“… settlement is … a function of the resources available to each party to finance the litigation …” p. 40
“The disparities in resources between the parties can influence the settlement in three ways. First, the poorer party may be less able to amass and analyze the information needed to predict the outcome of the litigation, and thus be disadvantaged in the bargaining process. Second, he may need the damages he seeks immediately and thus be induced to settle as a way of accelerating payment, even though he realizes he would get less now than he might if he awaited judgement. All plaintiffs want their damages immediately, but an indigent plaintiff may be exploited by a rich defendant because his need is so great that the defendant can force him to accept a sum that is less than the ordinary present value of the judgement. Third, the poorer party might be forced to settle because he does not have the resources to finance the litigation, to cover either his own projected expenses, such as his lawyer’s time, or the expenses his opponents can impose through the manipulation of procedural mechanisms such as discovery. It might seem that settlement benefits the plaintiff by allowing him to avoid the costs of litigation, but this is not so. The defendant can anticipate the plaintiff’s cost if the case were to be tried fully and decrease his offer by that amount. The indigent plaintiff is a victim of the costs of litigation even if he settles …” pp. 40-41
Governments, businesses, and large organizations have held a power advantage over individuals for many years. Whenever one of these entities experience a problem, negative externality, or an unintended consequence they have the ability to assign people, time, and resources to dealing with that issue. They also tend to have a better grasp of the range and scope of the issues than individuals or the community at large.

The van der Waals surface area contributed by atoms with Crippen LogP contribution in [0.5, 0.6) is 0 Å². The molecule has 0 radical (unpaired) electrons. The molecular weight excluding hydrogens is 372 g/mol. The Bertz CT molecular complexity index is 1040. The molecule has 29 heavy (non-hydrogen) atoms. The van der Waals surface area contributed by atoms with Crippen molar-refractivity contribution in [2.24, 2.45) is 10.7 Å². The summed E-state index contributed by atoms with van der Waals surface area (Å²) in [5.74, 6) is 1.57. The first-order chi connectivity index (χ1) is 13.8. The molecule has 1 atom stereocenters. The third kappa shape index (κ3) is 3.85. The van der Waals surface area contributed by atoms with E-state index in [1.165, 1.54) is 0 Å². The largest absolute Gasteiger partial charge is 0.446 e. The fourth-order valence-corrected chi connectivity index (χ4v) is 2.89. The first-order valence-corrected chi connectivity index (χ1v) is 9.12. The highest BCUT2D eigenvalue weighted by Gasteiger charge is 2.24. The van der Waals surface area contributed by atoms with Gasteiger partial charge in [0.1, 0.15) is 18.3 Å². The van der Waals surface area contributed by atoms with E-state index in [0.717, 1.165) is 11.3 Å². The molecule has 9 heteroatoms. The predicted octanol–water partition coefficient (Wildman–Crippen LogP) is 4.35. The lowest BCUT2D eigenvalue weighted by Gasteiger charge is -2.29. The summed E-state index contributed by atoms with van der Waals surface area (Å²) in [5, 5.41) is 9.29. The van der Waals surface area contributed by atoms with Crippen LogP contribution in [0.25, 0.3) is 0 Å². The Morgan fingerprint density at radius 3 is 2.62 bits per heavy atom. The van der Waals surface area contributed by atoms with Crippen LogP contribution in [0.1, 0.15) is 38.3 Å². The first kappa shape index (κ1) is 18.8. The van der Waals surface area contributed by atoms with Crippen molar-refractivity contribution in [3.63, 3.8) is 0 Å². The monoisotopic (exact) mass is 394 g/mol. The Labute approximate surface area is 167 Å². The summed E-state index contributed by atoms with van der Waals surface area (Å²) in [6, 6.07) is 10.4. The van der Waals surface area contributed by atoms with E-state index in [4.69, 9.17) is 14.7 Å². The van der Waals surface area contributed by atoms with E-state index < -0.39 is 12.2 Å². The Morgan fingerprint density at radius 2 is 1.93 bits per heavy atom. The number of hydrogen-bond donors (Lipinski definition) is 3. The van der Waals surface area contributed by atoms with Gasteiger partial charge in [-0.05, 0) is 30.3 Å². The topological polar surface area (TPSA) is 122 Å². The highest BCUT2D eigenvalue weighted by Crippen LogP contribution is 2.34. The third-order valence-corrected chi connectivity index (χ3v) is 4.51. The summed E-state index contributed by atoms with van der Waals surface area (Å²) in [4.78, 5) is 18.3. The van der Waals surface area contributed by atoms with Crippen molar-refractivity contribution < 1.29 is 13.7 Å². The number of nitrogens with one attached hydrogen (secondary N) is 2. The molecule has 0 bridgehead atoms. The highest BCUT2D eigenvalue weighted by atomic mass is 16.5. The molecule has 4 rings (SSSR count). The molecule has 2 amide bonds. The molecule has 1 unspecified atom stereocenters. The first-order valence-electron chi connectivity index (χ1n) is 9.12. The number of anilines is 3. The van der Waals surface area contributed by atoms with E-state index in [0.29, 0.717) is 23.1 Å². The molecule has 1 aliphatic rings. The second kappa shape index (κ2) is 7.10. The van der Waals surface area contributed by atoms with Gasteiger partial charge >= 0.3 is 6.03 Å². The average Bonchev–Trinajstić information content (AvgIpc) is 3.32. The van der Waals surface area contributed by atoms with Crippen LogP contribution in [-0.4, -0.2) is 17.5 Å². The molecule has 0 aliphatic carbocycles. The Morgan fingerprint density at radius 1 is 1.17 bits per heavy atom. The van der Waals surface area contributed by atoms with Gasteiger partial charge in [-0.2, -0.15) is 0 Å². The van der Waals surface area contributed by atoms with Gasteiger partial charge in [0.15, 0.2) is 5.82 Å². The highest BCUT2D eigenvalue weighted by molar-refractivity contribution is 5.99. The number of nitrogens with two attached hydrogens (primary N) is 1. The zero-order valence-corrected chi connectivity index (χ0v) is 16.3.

Individuals, in comparison, are forced to divide their attentions and time between the things that matter the most to them. Though they might have knowledge of or an interest in any particular issue, they can still lack the time, resources, or energy required to deal with those issues. Even when an individual has sufficient knowledge, interest, time, resources, and energy available to deal with an issue they can still fail to offer a viable challenge to a larger organization.
That is the definition of asymmetrical power relationships that I have had in the Digital Guerrilla Project glossary for the past few years. I recently changed it in deference to brevity and utility. Though Fiss concentrates on financial disparities, I believe that for my purposes this is tantamount to an information, or general power, asymmetry between parties. I believe this confirms that I am on the right track.